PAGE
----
Eminent Hipsters

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Release Date: 
October 14, 2013
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“. . . several degrees more substantial than the typical musician tell-all.”

The Steely Dan sound, a staple of FM radio and instantly recognizable, has been a canny blend of two ingredients: impeccably crafted, rigorously complex jazz-rock performed only by the best musicians money can buy.

But there has always been another, equally important element lurking beneath the smooth exterior: their lyrics, owing as much to Beat culture and science fiction as to Dylan, are the group’s real secret weapon, laced with black humor and cryptic allusions (and delivered in Donald Fagen’s inimitable sneer).

It’s as if Mr. Fagen and Walter Becker, Steely Dan’s masterminds, were actually fiction writers who preferred to tell their stories musically.

It comes then as no surprise that Mr. Fagen’s new quasi-memoir is several degrees more substantial than the typical musician tell-all.

Eminent Hipsters is not one of those “as told to” cash-ins detailing drug-fueled exploits or a groupie confessional. Dubbed by its author an “art-o-biography,” it’s a thoughtful collection of essays about the artists who most influenced a young Donald Fagen growing up in the Jersey suburbs during the 1950s, the folks “whose origins lie outside the mainstream or creatively exploit material from the margin.”

Opening with a profile of the obscure yet influential Boswell sisters, Mr. Fagen sets the tone for the book to follow: as he describes the “subversive genius” of this nearly-forgotten vocal group, a favorite of his mother’s, he writes with the knowing detachment of a hip jazz critic who’s apparently heard every jazz album known to man. Any reader will be hard pressed not to queue up YouTube for the Boswells after reading this deserving tribute.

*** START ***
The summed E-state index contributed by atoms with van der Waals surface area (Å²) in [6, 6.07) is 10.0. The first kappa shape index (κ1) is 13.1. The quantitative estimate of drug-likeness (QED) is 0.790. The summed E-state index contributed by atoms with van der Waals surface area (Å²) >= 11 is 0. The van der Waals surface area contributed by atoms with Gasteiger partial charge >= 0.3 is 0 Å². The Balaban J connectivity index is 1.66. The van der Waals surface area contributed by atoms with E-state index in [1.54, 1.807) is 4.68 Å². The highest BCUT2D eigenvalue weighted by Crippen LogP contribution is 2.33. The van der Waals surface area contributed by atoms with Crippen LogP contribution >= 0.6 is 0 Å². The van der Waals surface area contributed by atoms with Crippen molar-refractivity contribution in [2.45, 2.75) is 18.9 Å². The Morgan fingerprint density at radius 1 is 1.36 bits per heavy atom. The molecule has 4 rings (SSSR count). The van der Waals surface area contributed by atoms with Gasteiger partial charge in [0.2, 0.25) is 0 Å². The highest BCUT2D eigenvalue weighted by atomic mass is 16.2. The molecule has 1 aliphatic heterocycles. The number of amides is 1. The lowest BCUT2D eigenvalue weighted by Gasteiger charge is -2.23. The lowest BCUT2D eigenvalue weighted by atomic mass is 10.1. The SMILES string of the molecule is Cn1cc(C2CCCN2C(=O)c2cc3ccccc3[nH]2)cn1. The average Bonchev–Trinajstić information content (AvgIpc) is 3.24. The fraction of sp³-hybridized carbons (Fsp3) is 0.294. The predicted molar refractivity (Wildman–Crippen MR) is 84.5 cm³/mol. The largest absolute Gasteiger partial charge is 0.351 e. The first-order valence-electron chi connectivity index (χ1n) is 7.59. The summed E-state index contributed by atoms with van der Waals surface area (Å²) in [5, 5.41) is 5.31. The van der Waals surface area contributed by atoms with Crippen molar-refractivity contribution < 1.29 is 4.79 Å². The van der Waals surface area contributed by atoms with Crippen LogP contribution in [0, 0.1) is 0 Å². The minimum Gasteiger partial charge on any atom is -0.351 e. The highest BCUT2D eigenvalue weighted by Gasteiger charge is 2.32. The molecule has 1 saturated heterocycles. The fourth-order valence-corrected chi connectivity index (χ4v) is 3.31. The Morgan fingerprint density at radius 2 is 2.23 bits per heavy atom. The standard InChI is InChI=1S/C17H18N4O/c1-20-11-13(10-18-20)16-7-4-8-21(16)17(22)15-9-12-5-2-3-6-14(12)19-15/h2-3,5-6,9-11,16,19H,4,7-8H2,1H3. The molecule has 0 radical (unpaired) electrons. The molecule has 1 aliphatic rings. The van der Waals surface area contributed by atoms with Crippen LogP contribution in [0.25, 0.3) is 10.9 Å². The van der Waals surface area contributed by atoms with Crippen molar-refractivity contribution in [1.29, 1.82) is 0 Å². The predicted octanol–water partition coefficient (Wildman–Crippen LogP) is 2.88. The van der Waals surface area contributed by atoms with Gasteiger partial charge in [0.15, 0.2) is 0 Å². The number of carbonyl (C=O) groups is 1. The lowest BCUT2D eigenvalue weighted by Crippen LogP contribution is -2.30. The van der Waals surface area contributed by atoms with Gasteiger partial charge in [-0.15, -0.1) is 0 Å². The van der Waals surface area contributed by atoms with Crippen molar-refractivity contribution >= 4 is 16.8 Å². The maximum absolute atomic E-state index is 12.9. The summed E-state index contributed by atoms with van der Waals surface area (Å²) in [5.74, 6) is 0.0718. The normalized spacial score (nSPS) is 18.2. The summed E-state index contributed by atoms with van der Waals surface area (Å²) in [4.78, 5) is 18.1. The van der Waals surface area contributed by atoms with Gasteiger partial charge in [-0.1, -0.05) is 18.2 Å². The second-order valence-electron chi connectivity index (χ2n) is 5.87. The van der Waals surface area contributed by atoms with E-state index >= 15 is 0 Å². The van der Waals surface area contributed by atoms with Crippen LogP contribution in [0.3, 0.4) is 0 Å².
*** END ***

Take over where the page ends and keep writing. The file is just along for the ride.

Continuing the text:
He follows with similar reminiscences of Ray Charles, Ike Turner, Henry Mancini, and jazz deejay Mort Fega. These pieces all feature the autumnal tone of someone who outgrew all of his idols long ago but still feels great affection toward them, as in the case of Jean Shepherd.

Best known for writing what would became the holiday standard A Christmas Story, Shepherd for years performed a series of monologues on WOR radio that belied the beloved film’s rose-colored wistfulness and instead offered up slices of childhood unvarnished for kids growing up during the height of the Cold War.

“Shep made it clear he was just as dazed, enraged and amused as you were, that he noticed what you noticed. He established himself as one of a handful of adults you could trust,” Mr. Fagen remembers, which makes the revelation felt after seeing his hero in the flesh years later all the more poignant.

The true highlight of Eminent Hipsters is its final piece, a tour diary of Mr. Fagen’s 2012 tour with Michael McDonald and Boz Scaggs as a rock-and-soul revue called the Dukes of September.

Taking up nearly half the book, the candidly funny travelogue documents the author suffering through what he calls Acute Tour Disorder, criss-crossing the country to perform for audiences filled with nostalgic baby boomers (“Tonight the crowd looked so geriatric I was tempted to start calling out bingo numbers”) or younger people (“TV babies”) who have never heard the soul music the Dukes spend much of their shows covering.

This humor is tempered, however, by a genuine melancholy, putting in perspective the price paid by a spotlight-averse 64 year old still on the touring grind:

“For a lot of performing artists, every night in front of an audience, no matter how exhilarating, is a bit of a ritual slaying. Without necessarily letting it show, you use every bit of your marrow, every last atom of your energy in an attempt to satisfy the hungry crowd. On some level, you’re trying to extinguish yourself. Because, corny . . . as it may seem, that’s what you are, and they need it. And it’s exhausting.”

Steely Dan is still a working outfit, having just completed a summer tour, though for how much longer remains unclear. But 40 years after asking if we were reelin’ in the years, Mr. Fagen proves with his generous collection that his wry voice is still worth listening to, with or without a killer rhythm section.